Sam Clark

Sam Clark has explored a wide range of musical idioms during his years as a performer and composer. Originally an acoustic guitarist as a youngster, his approach to the instrument was influenced by folk and country artists such as Doc Watson and David Bromberg.

Beginning in the early 1970s, Mr. Clark became enamored with jazz fusion music, especially that of Larry Coryell, John McLaughlin, and Pat Martino. He also became familiar with the compositions of Charles Mingus, Miles Davis, and Wayne Shorter. His performances during this period often involved adaptations of these composers' works to the guitar, as well as interpreting jazz standards on solo acoustic and electric guitars in unconventional, rock-influenced styles. Mr. Clark also performed with a variety of blues and rock-oriented groups, writing a range of vocal compositions for these ensembles. During these years, Mr. Clark studied music theory and guitar with Junior Dixon, Cory Mullen, and Bruce Dunlap, an alumnus of composer/keyboardist Bob James.

In the early 1980s, Mr. Clark co-organized a weekly jazz jam session in Ann Arbor that became a regional institution for many years.

In this context, he was exposed to a wide range of musical approaches to jazz, and he found himself having to orchestrate the performance of each composition to fit the talents of the performers on hand. Thus, he became an expert at what might be dubbed "improvisational composition." The results of Mr. Clark's efforts at these jams were always provocative and entertaining, regularly attracting large contingents of interested players and listeners.

Since joining the Lunar Octet in 1983, Mr. Clark's composing became more formalized and structured. He wrote a number of pieces for the group, including the ambitious Quasimodal, an elaborate work including sections emphasizing bossa nova, funk, and up-tempo samba. Evident in these compositions are the influences of Wayne Shorter, Miles Davis, and Pat Metheny, as well as strong blues and rock components derived from his playing and listening experiences in the 1970s. Mr. Clark's compositions were featured prominently in the Lunar Octet's performance that won them the WEMU-Depot Town Jazz Competition in 1985, and they were mainstays in the band's repertoire ever since.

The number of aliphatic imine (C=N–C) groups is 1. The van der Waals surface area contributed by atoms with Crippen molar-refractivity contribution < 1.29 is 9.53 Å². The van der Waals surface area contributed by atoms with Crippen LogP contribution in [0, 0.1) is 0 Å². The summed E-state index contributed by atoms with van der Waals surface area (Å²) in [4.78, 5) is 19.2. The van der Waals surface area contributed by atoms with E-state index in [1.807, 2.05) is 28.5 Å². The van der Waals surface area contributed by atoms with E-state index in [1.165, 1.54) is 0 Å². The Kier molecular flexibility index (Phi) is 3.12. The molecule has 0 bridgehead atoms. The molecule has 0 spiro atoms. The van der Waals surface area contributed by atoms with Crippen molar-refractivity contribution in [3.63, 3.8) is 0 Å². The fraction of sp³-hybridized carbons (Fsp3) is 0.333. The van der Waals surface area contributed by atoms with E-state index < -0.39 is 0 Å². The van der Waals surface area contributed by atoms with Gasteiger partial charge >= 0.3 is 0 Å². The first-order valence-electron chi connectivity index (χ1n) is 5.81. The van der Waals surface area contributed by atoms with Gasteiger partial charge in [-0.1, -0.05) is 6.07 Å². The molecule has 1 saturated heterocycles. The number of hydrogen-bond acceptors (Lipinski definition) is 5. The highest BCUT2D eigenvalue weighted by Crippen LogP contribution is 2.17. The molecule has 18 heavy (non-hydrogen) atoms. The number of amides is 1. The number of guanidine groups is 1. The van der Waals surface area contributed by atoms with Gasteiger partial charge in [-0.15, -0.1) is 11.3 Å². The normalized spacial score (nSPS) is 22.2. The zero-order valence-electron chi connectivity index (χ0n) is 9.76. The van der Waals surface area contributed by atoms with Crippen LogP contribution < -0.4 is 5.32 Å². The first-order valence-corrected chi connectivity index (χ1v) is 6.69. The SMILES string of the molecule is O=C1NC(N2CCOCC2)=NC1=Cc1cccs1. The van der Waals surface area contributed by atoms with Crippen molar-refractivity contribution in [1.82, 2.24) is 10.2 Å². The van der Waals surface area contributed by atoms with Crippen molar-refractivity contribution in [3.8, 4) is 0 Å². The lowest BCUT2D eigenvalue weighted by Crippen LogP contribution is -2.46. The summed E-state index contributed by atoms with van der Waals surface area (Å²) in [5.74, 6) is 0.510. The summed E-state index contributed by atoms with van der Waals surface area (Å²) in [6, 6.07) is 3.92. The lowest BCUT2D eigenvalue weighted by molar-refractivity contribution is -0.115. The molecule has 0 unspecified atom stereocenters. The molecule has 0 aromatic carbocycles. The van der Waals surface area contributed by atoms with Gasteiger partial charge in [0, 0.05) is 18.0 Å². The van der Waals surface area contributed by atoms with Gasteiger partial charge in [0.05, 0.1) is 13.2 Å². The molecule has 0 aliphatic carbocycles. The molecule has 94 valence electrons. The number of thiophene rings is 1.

Brandon Cooper

Trumpeter Brandon Cooper is a freelance musician and educator in Metro Detroit. A graduate of Hastings High School, Brandon has a Bachelor’s degree in music and trumpet performance from the University of Michigan, with a concentration on music education, performance, history, and theory. He also got a Secondary Teaching Certificate from the Jazz program at Henry Ford Community College. He plays with the Paul Keller Orchestra, the Scott Gwinnell Jazz Orchestra, The Groove Council (A Detroit Music Award Winning R&B Funk and Blues Band), Nouveaute, Generations - A Trio/Plus, the Rhythm Society Orchestra, and the Metro Detroit Jazz Orchestra.